Holiday Traditions

Students, Faculty Share Their Holiday Traditions

Kaley Johnson, Reporter

From watching movies to having a unique family meal, students often have their own way of celebrating the holiday season. 

This time of the year brings a tradition of freshman Kailey Cheng’s family, who makes a turkey noodle soup using the leftovers after Thanksgiving and Christmas meals. They take the bones from the turkey and make a broth and their own handmade noodles.

“In the soup we also have vegetables and seasonings,” Cheng said. “The tradition is important to me because the turkey, noodles and soup are all family recipes. [I am] not sure when it started because the recipes and the tradition are from my great grandmother. I remember being about five when I learned how to make the dough for the noodles.”

Cheng said that she has been doing this with her family for as long as she can remember and has many memories associated with the process. 

Another favorite among families and friends is watching a holiday movie together. Elf or Rudolph The Rednosed Reindeer are always popular choices, but senior Cameron Niemietz’s favorite movie to watch is The Polar Express. She said that watching it is something that she and her family have done for years after she missed a showing of the movie in elementary school.

“We started this tradition when I was in probably fourth grade after I missed the ‘Polar Express Day’ at school,” Niemietz said. “On Christmas Eve, we made up for it and watched the movie, drank hot chocolate and had a really great time. Since then it just kind of stuck.”

Niemietz said that watching this movie is something she loves because it gets her in the Christmas spirit and is something she can do with anyone she cares about.

“[It is] important to me because it is just such a happy movie and we get to really spend time with each other,” Niemietz said. “Once I graduate, I hope to be able to travel home for the holidays and continue the tradition. If not, I would love to be able to watch it with my roommates in college.”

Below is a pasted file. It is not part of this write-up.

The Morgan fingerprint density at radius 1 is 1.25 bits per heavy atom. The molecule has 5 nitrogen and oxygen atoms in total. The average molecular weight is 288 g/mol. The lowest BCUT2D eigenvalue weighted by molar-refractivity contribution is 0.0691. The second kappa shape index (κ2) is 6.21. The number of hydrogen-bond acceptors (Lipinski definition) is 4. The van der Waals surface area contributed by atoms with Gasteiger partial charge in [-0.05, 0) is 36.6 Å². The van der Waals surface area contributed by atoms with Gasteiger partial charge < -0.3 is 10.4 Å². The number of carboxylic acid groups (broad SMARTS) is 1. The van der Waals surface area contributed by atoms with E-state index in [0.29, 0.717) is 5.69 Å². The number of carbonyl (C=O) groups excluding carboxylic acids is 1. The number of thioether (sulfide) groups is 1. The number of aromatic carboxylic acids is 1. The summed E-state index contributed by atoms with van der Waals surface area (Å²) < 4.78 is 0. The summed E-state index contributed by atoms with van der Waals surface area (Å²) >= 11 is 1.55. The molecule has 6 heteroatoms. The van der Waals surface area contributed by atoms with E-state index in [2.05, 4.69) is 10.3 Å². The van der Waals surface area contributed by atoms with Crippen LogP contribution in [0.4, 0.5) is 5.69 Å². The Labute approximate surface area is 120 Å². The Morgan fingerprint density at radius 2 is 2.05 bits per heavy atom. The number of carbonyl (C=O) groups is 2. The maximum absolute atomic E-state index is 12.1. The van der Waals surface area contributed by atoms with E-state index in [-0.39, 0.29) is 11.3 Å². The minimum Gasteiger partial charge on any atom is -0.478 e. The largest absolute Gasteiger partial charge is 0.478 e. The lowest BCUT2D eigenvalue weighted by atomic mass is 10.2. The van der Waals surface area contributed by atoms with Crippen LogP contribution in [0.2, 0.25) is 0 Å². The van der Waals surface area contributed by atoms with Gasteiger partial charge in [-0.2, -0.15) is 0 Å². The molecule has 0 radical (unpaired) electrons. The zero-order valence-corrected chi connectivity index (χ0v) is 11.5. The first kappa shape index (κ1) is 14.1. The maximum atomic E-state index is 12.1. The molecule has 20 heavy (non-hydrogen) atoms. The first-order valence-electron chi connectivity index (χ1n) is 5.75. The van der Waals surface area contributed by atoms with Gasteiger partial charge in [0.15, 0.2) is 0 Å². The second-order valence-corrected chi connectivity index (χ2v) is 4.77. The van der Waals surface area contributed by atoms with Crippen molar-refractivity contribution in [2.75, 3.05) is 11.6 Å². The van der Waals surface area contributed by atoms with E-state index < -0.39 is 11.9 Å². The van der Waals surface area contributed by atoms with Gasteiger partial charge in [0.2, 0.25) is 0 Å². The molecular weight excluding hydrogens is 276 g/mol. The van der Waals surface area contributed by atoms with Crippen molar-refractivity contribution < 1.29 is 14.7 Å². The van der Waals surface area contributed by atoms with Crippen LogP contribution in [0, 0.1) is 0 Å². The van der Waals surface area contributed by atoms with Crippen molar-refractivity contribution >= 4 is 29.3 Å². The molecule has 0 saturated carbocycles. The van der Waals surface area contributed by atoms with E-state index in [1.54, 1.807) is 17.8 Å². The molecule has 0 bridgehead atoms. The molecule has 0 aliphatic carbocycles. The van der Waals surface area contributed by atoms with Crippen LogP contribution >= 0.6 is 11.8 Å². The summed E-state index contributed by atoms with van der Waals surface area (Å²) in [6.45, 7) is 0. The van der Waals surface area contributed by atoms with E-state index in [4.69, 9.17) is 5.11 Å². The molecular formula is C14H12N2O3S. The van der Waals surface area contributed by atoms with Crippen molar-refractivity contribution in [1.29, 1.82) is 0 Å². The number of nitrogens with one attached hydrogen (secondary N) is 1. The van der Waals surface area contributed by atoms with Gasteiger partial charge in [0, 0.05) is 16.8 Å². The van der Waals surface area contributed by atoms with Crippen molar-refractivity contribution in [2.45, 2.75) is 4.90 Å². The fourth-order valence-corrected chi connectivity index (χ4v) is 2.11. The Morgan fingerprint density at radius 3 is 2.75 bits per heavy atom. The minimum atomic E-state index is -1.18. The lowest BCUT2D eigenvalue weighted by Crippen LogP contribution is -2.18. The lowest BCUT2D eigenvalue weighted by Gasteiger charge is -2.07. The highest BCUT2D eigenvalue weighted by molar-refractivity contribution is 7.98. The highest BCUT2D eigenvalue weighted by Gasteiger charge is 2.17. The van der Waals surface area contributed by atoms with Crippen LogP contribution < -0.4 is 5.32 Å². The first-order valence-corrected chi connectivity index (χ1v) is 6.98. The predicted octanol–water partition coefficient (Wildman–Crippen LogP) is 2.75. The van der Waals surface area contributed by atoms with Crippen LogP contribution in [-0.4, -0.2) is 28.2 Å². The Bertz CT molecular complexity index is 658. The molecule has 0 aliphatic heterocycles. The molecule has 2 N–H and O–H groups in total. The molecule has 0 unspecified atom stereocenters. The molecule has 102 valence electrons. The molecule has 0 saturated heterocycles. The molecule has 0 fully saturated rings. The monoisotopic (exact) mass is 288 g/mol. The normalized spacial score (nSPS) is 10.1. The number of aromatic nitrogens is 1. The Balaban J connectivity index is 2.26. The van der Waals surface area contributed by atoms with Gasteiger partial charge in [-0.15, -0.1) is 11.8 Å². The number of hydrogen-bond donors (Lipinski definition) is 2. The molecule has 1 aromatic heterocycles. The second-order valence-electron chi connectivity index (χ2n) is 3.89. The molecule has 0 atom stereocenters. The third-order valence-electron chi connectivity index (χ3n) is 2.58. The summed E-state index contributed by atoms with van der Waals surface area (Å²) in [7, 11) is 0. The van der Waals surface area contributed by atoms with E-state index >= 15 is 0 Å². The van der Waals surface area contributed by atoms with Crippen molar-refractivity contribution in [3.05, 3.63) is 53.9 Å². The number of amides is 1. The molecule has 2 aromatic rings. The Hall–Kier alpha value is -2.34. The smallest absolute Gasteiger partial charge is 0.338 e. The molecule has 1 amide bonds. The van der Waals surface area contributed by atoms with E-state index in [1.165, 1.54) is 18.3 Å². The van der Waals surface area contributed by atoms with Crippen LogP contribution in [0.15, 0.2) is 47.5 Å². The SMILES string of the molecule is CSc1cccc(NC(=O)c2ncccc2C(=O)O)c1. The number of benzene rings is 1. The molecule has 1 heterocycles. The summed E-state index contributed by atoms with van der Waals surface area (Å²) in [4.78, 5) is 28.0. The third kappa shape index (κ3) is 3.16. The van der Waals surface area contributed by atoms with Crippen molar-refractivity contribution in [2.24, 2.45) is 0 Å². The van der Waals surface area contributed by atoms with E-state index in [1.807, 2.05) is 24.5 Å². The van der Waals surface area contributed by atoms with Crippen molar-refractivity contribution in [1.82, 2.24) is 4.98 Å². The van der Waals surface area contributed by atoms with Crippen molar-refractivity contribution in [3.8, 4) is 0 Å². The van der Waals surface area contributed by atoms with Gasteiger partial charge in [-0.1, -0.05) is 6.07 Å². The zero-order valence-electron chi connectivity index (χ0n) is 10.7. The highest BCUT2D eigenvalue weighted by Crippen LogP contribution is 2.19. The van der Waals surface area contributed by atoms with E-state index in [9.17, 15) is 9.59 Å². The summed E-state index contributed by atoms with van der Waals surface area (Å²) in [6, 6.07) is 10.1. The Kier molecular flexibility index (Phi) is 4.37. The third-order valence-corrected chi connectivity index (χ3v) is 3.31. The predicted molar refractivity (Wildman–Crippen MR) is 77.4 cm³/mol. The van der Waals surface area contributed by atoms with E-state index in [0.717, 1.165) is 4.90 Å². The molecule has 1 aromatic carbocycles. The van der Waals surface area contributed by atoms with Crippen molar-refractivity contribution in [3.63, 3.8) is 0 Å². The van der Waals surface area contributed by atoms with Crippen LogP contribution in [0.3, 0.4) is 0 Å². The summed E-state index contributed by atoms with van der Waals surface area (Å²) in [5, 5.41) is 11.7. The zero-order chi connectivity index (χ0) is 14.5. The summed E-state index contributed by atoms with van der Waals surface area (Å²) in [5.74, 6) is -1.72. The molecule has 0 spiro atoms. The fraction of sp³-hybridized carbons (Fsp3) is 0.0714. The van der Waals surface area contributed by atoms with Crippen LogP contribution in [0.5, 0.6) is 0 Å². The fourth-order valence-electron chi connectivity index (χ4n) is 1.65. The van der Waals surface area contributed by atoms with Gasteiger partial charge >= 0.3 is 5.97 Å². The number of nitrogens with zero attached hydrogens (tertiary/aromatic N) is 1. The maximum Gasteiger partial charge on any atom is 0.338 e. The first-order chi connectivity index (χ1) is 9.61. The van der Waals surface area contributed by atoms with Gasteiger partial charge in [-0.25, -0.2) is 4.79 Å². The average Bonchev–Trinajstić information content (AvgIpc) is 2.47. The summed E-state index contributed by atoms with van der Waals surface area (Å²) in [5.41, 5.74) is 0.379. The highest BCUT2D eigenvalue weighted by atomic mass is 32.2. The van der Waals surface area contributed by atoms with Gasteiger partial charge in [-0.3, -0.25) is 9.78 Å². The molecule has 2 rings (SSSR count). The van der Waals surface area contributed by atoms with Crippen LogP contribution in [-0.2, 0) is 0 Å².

While the family meal of turkey or ham is common, tennis coach and teacher Randy Ballenger’s family take a different route. Each Christmas Eve, they grill for the whole family.

“I remember my dad, growing up in Iowa when it was about zero degrees out, and he’s like, ‘We’re still grilling’,” Ballenger said. “He went out and had this big heavy coat on. He was shivering and he was darn determined to grill. We’ve kept that tradition every year on Christmas Eve.”

Since his father’s death eight years ago on the day after Christmas, Ballenger said that their grilling tradition has become more important and something he is proud to continue doing with his family.

“I do remember that last Christmas Eve [when] I grilled and I was able to give him a taste of meat before he passed away,” Ballenger said. “Keeping that tradition alive after he started it a long time ago has been very meaningful to me.”

Another student whose family has a different take on their Christmas meal is junior Lauren Crawford. Each year, her family makes fajitas for any family members they have in the area. Crawford and her family began this tradition about five years ago as a way to serve something that the younger kids in the family would all eat. She said it is something she has gotten to look forward to and appreciate for its originality.

“We’ve been doing this for a couple of years now,” Crawford said. “My whole local family comes to my grandparents’ house and we stuff our faces with Mexican food. I think it makes my family individual from others. Most people would have something like ham or turkey, but fajitas mix up a classic holiday and make it fun. Overall, I’m really glad this tradition is something I can look forward to every year.”